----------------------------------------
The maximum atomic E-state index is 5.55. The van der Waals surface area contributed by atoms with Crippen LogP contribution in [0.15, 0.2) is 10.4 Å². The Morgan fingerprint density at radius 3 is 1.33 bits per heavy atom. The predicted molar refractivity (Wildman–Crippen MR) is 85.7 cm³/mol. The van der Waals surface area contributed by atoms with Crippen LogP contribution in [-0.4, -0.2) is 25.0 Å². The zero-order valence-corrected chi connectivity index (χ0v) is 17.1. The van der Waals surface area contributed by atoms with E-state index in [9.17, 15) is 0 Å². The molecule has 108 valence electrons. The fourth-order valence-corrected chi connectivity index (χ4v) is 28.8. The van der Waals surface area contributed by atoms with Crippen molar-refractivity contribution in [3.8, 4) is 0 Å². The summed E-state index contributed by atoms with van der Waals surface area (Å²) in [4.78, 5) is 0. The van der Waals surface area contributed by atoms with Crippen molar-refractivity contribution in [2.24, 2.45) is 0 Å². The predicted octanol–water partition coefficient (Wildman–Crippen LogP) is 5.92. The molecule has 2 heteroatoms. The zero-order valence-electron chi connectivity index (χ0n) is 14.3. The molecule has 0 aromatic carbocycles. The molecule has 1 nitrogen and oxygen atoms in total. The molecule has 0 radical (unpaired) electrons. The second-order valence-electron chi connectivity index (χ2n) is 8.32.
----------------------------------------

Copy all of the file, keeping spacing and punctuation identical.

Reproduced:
The maximum atomic E-state index is 5.55. The van der Waals surface area contributed by atoms with Crippen LogP contribution in [0.15, 0.2) is 10.4 Å². The Morgan fingerprint density at radius 3 is 1.33 bits per heavy atom. The predicted molar refractivity (Wildman–Crippen MR) is 85.7 cm³/mol. The van der Waals surface area contributed by atoms with Crippen LogP contribution in [-0.4, -0.2) is 25.0 Å². The zero-order valence-corrected chi connectivity index (χ0v) is 17.1. The van der Waals surface area contributed by atoms with E-state index in [9.17, 15) is 0 Å². The molecule has 108 valence electrons. The fourth-order valence-corrected chi connectivity index (χ4v) is 28.8. The van der Waals surface area contributed by atoms with Crippen molar-refractivity contribution in [3.8, 4) is 0 Å². The summed E-state index contributed by atoms with van der Waals surface area (Å²) in [4.78, 5) is 0. The van der Waals surface area contributed by atoms with Crippen molar-refractivity contribution in [2.24, 2.45) is 0 Å². The predicted octanol–water partition coefficient (Wildman–Crippen LogP) is 5.92. The molecule has 2 heteroatoms. The zero-order valence-electron chi connectivity index (χ0n) is 14.3. The molecule has 0 aromatic carbocycles. The molecule has 1 nitrogen and oxygen atoms in total. The molecule has 0 radical (unpaired) electrons. The second-order valence-electron chi connectivity index (χ2n) is 8.32.